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Choose the correct option:

To get into the building I'll disguise as a reporter.
To get into the building I'll disguise myself as a reporter

Disguise myself is the correct sentence given.

But, if I use it other way and not use myself with it, will it be wrong grammatically?

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    Yes. Disguise needs to be acting on something. If you want to use a verb there without saying "myself," you could try "pose" or "pretend to be a reporter."
    – Alex K
    Feb 1 '16 at 20:45
  • @AlexK sentence.yourdictionary.com/disguise , if I look at these sentences online, its not necessary that every time disguise needs to have a preposition with it. Please suggest. Feb 1 '16 at 20:57
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    @SeemaBhukar - I'm not sure if you mean "preposition" or "object". "Disguise" as a verb doesn't necessarily need a preposition, but it does need an object, because it is a transitive verb.
    – stangdon
    Feb 1 '16 at 21:21
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    @SeemaBhukar In the examples in the link, you will notice that disguise is sometimes a noun and sometimes a verb. When it's a verb, it always has an object, because it's a transitive verb. When it doesn't have an object with it, it is because it is being used in the noun form.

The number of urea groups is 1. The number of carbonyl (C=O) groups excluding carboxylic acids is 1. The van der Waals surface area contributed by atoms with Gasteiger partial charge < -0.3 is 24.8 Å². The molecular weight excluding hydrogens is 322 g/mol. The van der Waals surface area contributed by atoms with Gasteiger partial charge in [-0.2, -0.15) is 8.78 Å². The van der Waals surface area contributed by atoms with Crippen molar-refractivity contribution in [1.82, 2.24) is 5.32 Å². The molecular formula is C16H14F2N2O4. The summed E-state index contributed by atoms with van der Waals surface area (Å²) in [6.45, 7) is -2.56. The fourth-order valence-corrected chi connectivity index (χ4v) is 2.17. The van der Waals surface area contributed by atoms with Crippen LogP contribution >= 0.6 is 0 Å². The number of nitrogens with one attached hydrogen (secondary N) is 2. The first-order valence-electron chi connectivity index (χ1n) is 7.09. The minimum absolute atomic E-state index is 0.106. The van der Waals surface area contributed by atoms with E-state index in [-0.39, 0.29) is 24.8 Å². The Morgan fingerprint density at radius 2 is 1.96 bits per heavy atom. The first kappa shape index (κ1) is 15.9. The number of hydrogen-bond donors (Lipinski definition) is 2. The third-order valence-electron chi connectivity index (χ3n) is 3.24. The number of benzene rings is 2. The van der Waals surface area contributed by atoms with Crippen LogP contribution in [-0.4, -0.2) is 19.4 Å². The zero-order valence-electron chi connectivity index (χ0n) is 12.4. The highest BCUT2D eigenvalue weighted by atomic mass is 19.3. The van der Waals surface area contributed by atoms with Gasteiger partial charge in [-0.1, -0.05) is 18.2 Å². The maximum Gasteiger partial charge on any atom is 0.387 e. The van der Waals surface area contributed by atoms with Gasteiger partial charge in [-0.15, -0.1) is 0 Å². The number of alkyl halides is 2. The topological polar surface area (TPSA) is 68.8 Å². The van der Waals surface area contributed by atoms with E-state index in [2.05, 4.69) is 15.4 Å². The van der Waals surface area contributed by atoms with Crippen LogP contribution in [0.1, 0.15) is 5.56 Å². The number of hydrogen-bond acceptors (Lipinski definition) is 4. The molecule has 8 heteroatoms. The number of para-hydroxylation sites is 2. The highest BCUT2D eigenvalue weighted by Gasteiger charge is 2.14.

– BobRodes
    Feb 1 '16 at 23:57
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The short answer is that native speakers use the verb disguise transitively, that is, with a direct object. So one speaks of disguising oneself.

This is true, it seems, even though your sentence has two meanings:

To get into the building I'll disguise myself as a reporter.

can mean

To get into the building I'll put on the clothes of a reporter.

But it can also mean

To get into the building I'll disguise myself as a reporter (does)

that is

To get into the building I'll disguise myself using the same method as a reporter disguises himself

In other words, since reporters are not allowed in the building, reporters have to disguise themselves as something else in order to get in.

And since I'm a clergyman and clergymen are also not allowed in the building, I will disguise myself the same way as a reporter disguises himself.

Note this does not mean you have to disguise yourself as the same thing that the reporter disguises himself as. The reporter may disguise himself as a farmer, you might disguise yourself as a fireman.

A parallel usage of what I'm taking about is

I'll play tennis as a tennis pro (does)

I will play tennis in the same way that a tennis pro plays tennis.

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Yes, it would be incorrect. However, you could use pose in that situation.

To get into the building, I'll pose as a reporter.

Also, both sentences should have a comma after 'building.'

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  • @kittyconsultant good catch
    – Kevin
    Feb 2 '16 at 17:15

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